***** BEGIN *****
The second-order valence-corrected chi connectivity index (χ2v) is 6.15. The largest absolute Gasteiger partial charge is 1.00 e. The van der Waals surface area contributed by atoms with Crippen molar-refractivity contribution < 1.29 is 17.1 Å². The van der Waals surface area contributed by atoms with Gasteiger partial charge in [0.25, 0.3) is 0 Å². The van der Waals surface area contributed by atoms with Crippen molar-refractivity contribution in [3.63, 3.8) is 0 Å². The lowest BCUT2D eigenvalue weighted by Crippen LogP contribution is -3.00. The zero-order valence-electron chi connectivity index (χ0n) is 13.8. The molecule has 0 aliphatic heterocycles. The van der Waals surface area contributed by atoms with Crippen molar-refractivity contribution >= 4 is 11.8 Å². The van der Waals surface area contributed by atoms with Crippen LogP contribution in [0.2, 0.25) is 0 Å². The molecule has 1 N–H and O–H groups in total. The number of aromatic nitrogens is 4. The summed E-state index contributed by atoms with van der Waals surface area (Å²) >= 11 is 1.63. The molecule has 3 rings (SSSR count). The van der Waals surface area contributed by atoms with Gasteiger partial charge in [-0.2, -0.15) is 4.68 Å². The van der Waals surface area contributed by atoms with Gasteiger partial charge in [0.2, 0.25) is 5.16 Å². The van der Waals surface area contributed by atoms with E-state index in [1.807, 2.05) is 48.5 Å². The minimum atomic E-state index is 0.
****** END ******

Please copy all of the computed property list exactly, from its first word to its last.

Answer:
The second-order valence-corrected chi connectivity index (χ2v) is 6.15. The largest absolute Gasteiger partial charge is 1.00 e. The van der Waals surface area contributed by atoms with Crippen molar-refractivity contribution < 1.29 is 17.1 Å². The van der Waals surface area contributed by atoms with Gasteiger partial charge in [0.25, 0.3) is 0 Å². The van der Waals surface area contributed by atoms with Crippen molar-refractivity contribution in [3.63, 3.8) is 0 Å². The lowest BCUT2D eigenvalue weighted by Crippen LogP contribution is -3.00. The zero-order valence-electron chi connectivity index (χ0n) is 13.8. The molecule has 0 aliphatic heterocycles. The van der Waals surface area contributed by atoms with Crippen molar-refractivity contribution >= 4 is 11.8 Å². The van der Waals surface area contributed by atoms with Crippen LogP contribution in [0.2, 0.25) is 0 Å². The molecule has 1 N–H and O–H groups in total. The number of aromatic nitrogens is 4. The summed E-state index contributed by atoms with van der Waals surface area (Å²) >= 11 is 1.63. The molecule has 3 rings (SSSR count). The van der Waals surface area contributed by atoms with Gasteiger partial charge in [-0.2, -0.15) is 4.68 Å². The van der Waals surface area contributed by atoms with Gasteiger partial charge in [0.2, 0.25) is 5.16 Å². The van der Waals surface area contributed by atoms with E-state index in [1.807, 2.05) is 48.5 Å². The minimum atomic E-state index is 0.